49ers

Kap's NFL absence still notable despite Goodell's claims

49ers

Former 49ers quarterback Colin Kaepernick isn't on an NFL roster for the start of a fourth consecutive season.

Just over four years after he first sat in uniform during the national anthem in protest of police brutality against African Americans and institutional racism, Kaepernick has not been signed to any of the league's 53-man rosters.

Just shy of two weeks after NBA, WNBA, MLB, MLS, and NHL games were postponed in protest of another high-profile police shooting of a Black man, Kaepernick isn't on a 16-man practice squad, either.

When NBC Sports' Peter King asked NFL commissioner Roger Goodell on Friday if he was "dispirited" that Kaepernick still is unsigned, Goodell demurred.

“Those are club decisions,” Goodell told King for his "Football Morning in America" column. “I’ve encouraged teams to evaluate that and sign him if they feel that’s the case. I’m happy if Kap gets an opportunity but that’s, you know ...Teams don’t usually ask me for advice on football hires.”

Kaepernick has not been signed since opting out of his contract with the 49ers ahead of the 2017 season, when incoming general manager John Lynch and coach Kyle Shanahan told Kaepernick he'd be released otherwise. The QB settled a collusion lawsuit with the NFL last February, and he pulled out of an NFL-organized workout last November after the league barred access to media and he was asked to sign a liability waiver his lawyers considered "unusual."

 

Kaepernick, 32, faced criticism from Goodell, owners and politicians for kneeling during "The Star-Spangled Banner" before games in 2016. His protest received renewed attention earlier this year after George Floyd, a Black man, died in police custody on Memorial Day after a since-fired white officer pressed his knee into Floyd's neck for nearly nine minutes.

Floyd's death occured within months of the Louisville police shooting of Breonna Taylor, a Black woman, and Ahmaud Arbery, a Black man, was shot and killed while jogging in his Georgia neighborhood, sparking global outrage and protests as the coronavirus (COVID-19) pandemic disproportionately affected people of color. With renewed attention on Kaepernick's protest as a result, high-ranking figures in the NFL publicly seemed to open the door for Kaepernick's return to the league.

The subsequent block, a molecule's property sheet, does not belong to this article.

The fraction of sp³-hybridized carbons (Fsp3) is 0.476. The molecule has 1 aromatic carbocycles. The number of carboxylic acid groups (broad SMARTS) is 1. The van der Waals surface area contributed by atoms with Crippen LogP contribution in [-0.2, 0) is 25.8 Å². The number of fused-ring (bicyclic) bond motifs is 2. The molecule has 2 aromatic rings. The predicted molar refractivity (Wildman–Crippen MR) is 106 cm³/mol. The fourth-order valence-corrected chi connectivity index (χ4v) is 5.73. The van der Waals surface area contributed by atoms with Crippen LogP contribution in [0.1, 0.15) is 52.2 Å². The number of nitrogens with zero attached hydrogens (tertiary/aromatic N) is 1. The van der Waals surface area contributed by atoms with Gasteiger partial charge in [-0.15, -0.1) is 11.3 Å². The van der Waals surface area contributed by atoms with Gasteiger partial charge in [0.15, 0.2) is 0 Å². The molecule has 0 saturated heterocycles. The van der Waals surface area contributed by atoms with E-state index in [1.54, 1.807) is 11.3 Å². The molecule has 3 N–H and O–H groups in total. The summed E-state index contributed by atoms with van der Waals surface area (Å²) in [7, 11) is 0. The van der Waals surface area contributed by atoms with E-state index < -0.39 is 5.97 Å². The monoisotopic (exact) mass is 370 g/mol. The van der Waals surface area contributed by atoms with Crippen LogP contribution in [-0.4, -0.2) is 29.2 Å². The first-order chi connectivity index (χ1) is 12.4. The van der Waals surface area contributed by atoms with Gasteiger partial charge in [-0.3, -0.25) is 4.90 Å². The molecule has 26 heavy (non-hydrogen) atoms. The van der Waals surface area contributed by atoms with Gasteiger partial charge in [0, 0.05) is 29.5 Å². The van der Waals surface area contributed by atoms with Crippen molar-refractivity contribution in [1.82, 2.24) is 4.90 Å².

Goodell said in June the NFL was wrong for not listening to protesting players (without mentioning Kaepernick), adding he would "welcome" a team signing Kaepernick. Seattle Seahawks coach Pete Carroll said an NFL team called him about Kaepernick, since the QB had twice visited Seattle during his time as a free agent. Los Angeles Chargers coach Anthony Lynn said Kaepernick was on their workout list.

But a source "with knowledge of the situation" told Pro Football Talk's Mike Florio there was "fake" interest in Kaepernick following Floyd's death.

"There has been zero interest expressed as to Kaepernick 'in months,' " Florio wrote Monday.

On Aug. 23, police in Kenosha, Wisconsin shot Jacob Blake, a Black man, seven times in the back. The Milwaukee Bucks refused to play against the Orlando Magic in protest of the shooting on Aug. 26, almost three months after Floyd's death and four years to the day after Kaepernick first protested in a 49ers uniform, leading to postponed games and even canceled NFL practices.

Few of his peers joined Kaepernick during his 2016 protest, but NFL players have become increasingly outspoken since. The league committed in June to spend $250 million on initiatives to combat systemic racism.

Goodell told King he doesn't think that Kaepernick remaining out of the league "mars" the NFL's own work.

“No,” Goodell said Friday. “How could it, when our players are out and for the last several years, players and teams are making important changes in their community with important programs?”

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Despite the commissioner's insistence, Kaepernick's absence at the start of this season will be conspicuous. Players and coaches have publicly stated their intentions to protest during the anthem, and the league will have social-justice messages in the end zones in Week 1.

It's hard to imagine any of that happening had Kaepernick not started the conversation four years ago. But for the fourth straight season, it appears he won't have a chance to contribute to it as an active NFL quarterback.